Monday, February 03, 2014

THE RAILWAY ENGINEER

Valen Zhou on the 'ER', his second custom build on a 1986 Kawasaki 125cc
Last year I had the pleasure of introducing the work of photographer and custom bike builder Valen Zhou of Chengdu, China to a global audience; his work on the 'Monstub' soon appeared in BikeExif and subsequently all over the Internet.  The Monstub was his first customized motorcycle, and indicated considerable talent in Valen's hands.  I'm happy to share his second custom motorcycle, which he calls the 'ER', which is an homage to his grandfather, a railway engineer, who helped raise Valen.  His absorption of the tools of his grandfather's trade into the very body of his latest motorcycle is a beautiful statement of Valen's sincerity as a moto-artisan.
Valen Zhou's ER on the freeways of Chengdu, China
Here's the story in his words (all photos courtesy Valen Zhou 2014):

"In October 2013, Valen Zhou from Chengdu, China, built his first custom motorcycle. The story of his motorcycle was published in The Vintagent shortly after; a lot of people wanted to know what he would do next. Valen has finally finished his second motorcycle, which is to honor his grandfather, which he calls “ER”—the engineer of the railway.
The fuel tank is handmade, and used a piston for a filler cap, with an external fuel level gauge, very much in the spirit of steam engines
Valen lost his grandfather (who was 86 years old) in 2012; he grew up with him, and was proud he had such a cool grandfather, who was a railway and mechanical fuel technology engineer, working in the early 1950s, forming a new nation of Chinese industry. In those hard times, he was the one of engineers who built the four important railways in China. When he retired in 1986, Valen liked to sit next to his grandfather and watched him make toys. Valen says: “I still remember that time.” Valen liked bicycles so much, his grandfather said: “If you want one, just build it yourself,” and perhaps that’s why Valen likes doing things all by himself.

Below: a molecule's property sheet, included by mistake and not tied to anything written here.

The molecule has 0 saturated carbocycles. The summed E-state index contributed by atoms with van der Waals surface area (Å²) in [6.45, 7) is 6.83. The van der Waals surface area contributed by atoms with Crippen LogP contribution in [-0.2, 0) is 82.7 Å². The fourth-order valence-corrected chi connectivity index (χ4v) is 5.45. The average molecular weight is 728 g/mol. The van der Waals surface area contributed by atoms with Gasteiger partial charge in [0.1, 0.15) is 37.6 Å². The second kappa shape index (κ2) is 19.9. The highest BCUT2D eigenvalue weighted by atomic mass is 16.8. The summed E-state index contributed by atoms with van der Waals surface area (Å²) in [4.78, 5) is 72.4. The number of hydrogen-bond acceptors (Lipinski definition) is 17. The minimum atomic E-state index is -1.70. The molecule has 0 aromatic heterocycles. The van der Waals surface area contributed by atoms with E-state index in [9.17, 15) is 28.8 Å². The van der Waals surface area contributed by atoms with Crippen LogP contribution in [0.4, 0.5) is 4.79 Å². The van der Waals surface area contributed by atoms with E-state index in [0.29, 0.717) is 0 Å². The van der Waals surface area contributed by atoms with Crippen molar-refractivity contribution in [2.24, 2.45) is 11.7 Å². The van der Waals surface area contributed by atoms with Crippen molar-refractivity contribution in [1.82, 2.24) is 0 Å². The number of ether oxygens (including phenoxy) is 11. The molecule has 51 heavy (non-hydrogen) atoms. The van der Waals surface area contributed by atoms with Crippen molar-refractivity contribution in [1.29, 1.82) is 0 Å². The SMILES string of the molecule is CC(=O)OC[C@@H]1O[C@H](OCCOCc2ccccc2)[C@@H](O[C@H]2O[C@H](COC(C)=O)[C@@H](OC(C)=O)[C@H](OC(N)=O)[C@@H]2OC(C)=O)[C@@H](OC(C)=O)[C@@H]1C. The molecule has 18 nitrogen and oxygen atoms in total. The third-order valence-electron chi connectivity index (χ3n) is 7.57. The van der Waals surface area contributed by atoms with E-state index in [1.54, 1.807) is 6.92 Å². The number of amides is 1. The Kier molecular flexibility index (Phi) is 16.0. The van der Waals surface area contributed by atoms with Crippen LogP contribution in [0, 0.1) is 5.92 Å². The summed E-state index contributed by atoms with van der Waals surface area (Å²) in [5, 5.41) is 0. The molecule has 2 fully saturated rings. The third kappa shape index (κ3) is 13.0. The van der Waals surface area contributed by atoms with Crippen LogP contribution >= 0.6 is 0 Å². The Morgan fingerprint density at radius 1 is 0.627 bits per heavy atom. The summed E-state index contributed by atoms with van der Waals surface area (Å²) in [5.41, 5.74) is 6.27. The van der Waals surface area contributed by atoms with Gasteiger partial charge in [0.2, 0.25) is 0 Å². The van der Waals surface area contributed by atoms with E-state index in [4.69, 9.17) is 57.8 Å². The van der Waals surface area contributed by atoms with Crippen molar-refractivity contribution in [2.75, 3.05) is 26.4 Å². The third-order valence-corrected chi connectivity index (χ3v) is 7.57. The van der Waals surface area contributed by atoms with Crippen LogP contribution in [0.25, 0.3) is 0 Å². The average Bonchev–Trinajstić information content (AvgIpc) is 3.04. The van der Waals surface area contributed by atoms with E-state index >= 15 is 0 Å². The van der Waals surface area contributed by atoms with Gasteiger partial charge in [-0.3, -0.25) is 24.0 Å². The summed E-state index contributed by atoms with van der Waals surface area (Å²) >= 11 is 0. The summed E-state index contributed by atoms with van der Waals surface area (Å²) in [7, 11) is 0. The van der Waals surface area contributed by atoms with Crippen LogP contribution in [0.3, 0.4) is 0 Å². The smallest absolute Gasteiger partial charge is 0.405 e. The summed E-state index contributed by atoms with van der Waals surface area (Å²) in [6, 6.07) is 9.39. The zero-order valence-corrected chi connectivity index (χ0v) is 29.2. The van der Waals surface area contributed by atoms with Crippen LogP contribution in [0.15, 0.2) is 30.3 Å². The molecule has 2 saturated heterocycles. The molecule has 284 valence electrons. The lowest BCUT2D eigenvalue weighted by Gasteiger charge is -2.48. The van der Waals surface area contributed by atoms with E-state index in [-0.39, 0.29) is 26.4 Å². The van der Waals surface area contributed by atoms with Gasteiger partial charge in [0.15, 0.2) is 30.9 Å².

The secondary chain connects to a kickstart lever.  The rear subframe has been refabricated, although it retains a swingarm for comfort
After Valen’s grandfather passed away, his grandmother gave him a box, and she told him it was his grandfather’s treasure. His grandfather treated that box just like his own life. Valen opened the box; there were so many tools in it, some of them he was familiar with, but some of them he had never seen before. All of those tools were used by his grandfather when he worked on railways. Valen used these tools on his new motorcycle to show his respect to his grandfather. He felt his grandfather would be there with him when he rode his new motorcycle.
On of Valen's grandfather's open-end wrenches serves as a brake lever
Valen totally rebuilt a 1987 Kawasaki 250 in a totally different manner from his previous machine, to be more efficient and practical and used his grandfather’s tools to make the motorcycle special. He used one of his grandfather’s screwdrivers instead of a gear lever, and he bent a wrench to use for the kickstand. He cut two fire extinguishers apart and put them together in another way to make an oil box. The handlebars were made at an angle so that he would feel more comfortable riding it. Valen was obsessed with these details, and spent whole nights sewing his seat and polishing his back drum. A motorcycle in the spirit of the railway.
From the side, the steep front forks and high handlebars look almost Speedway
Valen thought his second hand-made motorcycle would take three or four weeks to build, but there were many situations and inspirations he couldn’t figure out. He is so new to the world of motorcycles. Nevertheless, he finished it. After the Chinese New Year he will go to Italy, which is like a paradise to him. There are a lot of classic motorcycles from Italy, and he can find any type of motorcycle that he wants there. He will learn more skills about how to rebuild motorcycles so that he will make his work better."